In the first post of this week I detailed a lot of the paths you might want to use if you're using a full filesystem image of an iOS device. I also detailed several ways to find this information using a live test device. In this post I want to circle around and talk about what you can hope to find from the Files app in the more common "Quick" image format or the iTunes-backup formatted image type. A lot of the same areas are going to be there, just under some different names.
Tracking the Files App Storage:
Instead of using the ApplicationState.db file to go and find the APPID paths, we really just need to rely on the bundleID for the Files app. There's a couple of ways we can track this, so I'll start from zero. Let's say you know the name of the App is "Files" but don't already know the bundleID. How can we find it? Unlike the Google App Store, there's no easy web store we can go to and just search for apps. What we need to do is perform a little google-shenanigans by searching for something like "iOS Files App Store." Doing so will return the online App Store preview page as the first result. You can click here to see this one. The URL for this is going to be: https://apps.apple.com/us/app/files/id1232058109 and that's going to be important to us. The numerical identifier after "id" in the above URL is what we need. So we're going to copy that piece out.
Next we're going to navigate to the following URL: https://itunes.apple.com/lookup?id=[IDValue] replacing that value we took from the previous URL and putting it where you see "IDValue." Navigating to this page is going to trigger a download within your browser of a text file.
Opening said text file, we want to look for the word, bundleID. I've copied some additional information so you can see what's around it but here's what we're looking for:
"artistName":"Apple", "genres":["Utilities"], "bundleId":"com.apple.DocumentsApp", "sellerName":"Apple Inc.", "version":"1.3.3"
Okay, now the cheater method. You could also just go to https://offcornerdev.com/bundleid.html and just search for your app too.
Now that we have our bundleID, we want to turn back over to our iTunes backup style image and head over to the Manifest.db. Every forensic tool seems to handle these iTunes-style backups a bit differently, so by heading to the Manifest.db we can at least learn the core information about where we want to go.
Now that we know the bundleID, I'm just going to search for this ID in my file explorer to navigate through my directories. By going to the main "AppDomain-com.apple.DocumentsApp" directory we're going to find the data mentioned in the previous post for the 'Inbox' folder, aka, the files that were AirDropped to our device and accessed using the Files app.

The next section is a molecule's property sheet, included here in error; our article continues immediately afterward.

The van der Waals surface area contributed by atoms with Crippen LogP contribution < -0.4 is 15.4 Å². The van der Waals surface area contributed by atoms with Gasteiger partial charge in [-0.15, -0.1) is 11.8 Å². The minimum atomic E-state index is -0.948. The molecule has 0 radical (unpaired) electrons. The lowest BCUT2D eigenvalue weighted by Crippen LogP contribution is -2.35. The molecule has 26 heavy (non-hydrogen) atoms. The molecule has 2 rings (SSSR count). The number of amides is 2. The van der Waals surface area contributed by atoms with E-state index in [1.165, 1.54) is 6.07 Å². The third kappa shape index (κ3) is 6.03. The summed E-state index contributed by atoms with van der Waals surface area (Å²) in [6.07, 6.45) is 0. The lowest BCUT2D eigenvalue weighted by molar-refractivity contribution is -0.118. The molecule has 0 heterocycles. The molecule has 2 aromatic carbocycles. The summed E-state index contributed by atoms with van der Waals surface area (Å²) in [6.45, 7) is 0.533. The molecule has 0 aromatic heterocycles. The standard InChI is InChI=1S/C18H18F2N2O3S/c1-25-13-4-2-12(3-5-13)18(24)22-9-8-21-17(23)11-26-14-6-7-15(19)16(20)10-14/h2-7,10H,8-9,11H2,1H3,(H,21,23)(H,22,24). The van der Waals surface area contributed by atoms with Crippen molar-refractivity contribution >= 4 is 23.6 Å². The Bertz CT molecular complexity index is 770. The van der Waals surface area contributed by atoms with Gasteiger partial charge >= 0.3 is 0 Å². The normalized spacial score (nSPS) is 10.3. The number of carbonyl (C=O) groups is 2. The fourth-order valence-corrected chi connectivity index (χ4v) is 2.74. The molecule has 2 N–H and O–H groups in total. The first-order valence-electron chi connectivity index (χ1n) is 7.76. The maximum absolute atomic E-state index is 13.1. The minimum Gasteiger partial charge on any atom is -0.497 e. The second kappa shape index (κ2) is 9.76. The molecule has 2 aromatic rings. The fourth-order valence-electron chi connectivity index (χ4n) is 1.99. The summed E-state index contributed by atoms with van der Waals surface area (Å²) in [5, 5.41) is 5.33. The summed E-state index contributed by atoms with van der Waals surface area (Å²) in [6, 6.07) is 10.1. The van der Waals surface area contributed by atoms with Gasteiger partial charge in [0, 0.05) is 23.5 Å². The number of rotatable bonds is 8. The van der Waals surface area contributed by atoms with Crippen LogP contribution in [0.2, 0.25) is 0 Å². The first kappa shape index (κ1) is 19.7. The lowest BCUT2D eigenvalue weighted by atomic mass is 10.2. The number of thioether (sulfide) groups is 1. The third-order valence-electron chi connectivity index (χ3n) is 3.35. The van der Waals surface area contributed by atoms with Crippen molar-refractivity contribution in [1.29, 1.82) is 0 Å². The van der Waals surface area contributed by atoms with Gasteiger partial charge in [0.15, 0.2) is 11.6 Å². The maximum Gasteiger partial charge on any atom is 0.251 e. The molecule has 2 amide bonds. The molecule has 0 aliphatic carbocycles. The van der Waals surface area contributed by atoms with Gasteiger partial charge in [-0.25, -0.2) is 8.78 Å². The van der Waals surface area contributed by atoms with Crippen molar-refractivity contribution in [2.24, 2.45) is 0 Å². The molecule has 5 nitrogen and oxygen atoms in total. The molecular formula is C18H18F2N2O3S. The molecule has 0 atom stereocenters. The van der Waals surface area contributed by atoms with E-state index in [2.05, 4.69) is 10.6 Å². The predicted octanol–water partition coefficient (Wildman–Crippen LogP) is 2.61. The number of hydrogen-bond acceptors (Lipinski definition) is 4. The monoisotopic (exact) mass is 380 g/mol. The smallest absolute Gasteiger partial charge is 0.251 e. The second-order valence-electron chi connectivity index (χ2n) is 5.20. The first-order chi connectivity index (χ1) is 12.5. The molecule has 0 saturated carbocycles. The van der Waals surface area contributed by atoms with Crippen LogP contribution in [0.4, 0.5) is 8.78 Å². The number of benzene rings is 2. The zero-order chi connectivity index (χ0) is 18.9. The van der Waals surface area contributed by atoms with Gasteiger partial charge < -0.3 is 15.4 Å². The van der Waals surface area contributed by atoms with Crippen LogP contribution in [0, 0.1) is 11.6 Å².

Some of the data was also stored in the "Shared/AppGroup" directory structure of our full filesystem image. So we're going to need to tweak our search a little bit. We know that there was a database that was a lot of help called "smartfolders.db" so we're going to turn back to the Manifest.db file and look for it there. That's going to return a domain of "AppDomainGroup-group.com.apple.DocumentManager" [whew what a mouthful]. The smartfolders.db is the only thing in this directory but still acts the same as it did in our full filesystem image.
The next thing to track the directory where the files were stored that weren't AirDropped, as well as the directory structure and .Trash folder we found earlier. To do this I'm going to cheat a bit and use the Manifest.db file again to just search for my test folder "Cade."
Another bit of a mouthful but it looks like we need to hunt down "AppDomainGroup-group.com.apple.FileProvider.LocalStorage" to find our data tracking back to the 'On My iPad' storage of the Files app. This keeps the File Provider Storage folder with the directory store built by the user and the .Trash folder intact. So yes, files the user THOUGHT they deleted, are still very much there.
How about the iCloud Drive stored data we found earlier? This information is going to be stored in the HomeDomain under "HomeDomain-Library/Application Support/CloudDocs" but not all that we want is here. The client.db and server.db that will list out information that will be stored in iCloud Drive, files that were uploaded from this device, and the devices that can sync with this iCloud Drive are all here. For the Mobile Documents we need to head up a level within the same domain. As with some of the previous paths, some of the information is missing but the really good stuff is here. Within the HomeDomain-Library/Mobile Documents directory you can find the com~apple~CloudDocs folder that's going to store our files stored in iCloud Drive, the .Trash folder, and the Downloads folder for Safari.
The only thing completely missing is going to be the data we found that was attached to the Dropbox tied to the Files app. While some data was still available within the Dropbox app that shows us the names of files that may be in the user's Dropbox and some user information for what account is signed in, the physical files themselves were missing from the Quick image.
One of my colleagues, and proud to say friends, Alexis Brignoni mentioned that it would be helpful to create a chart at the end of the post that would highlight the paths for the artifacts to help people retain a quick access list for easy access. I completely agree and will strive to end each of my artifact-based posts with a quick chart of the paths mentioned!
Operating System: iOS [13.7]
App Name: Files
Image Type: Full Filesystem
Image Type: iTunes-style Backup / Quick Image
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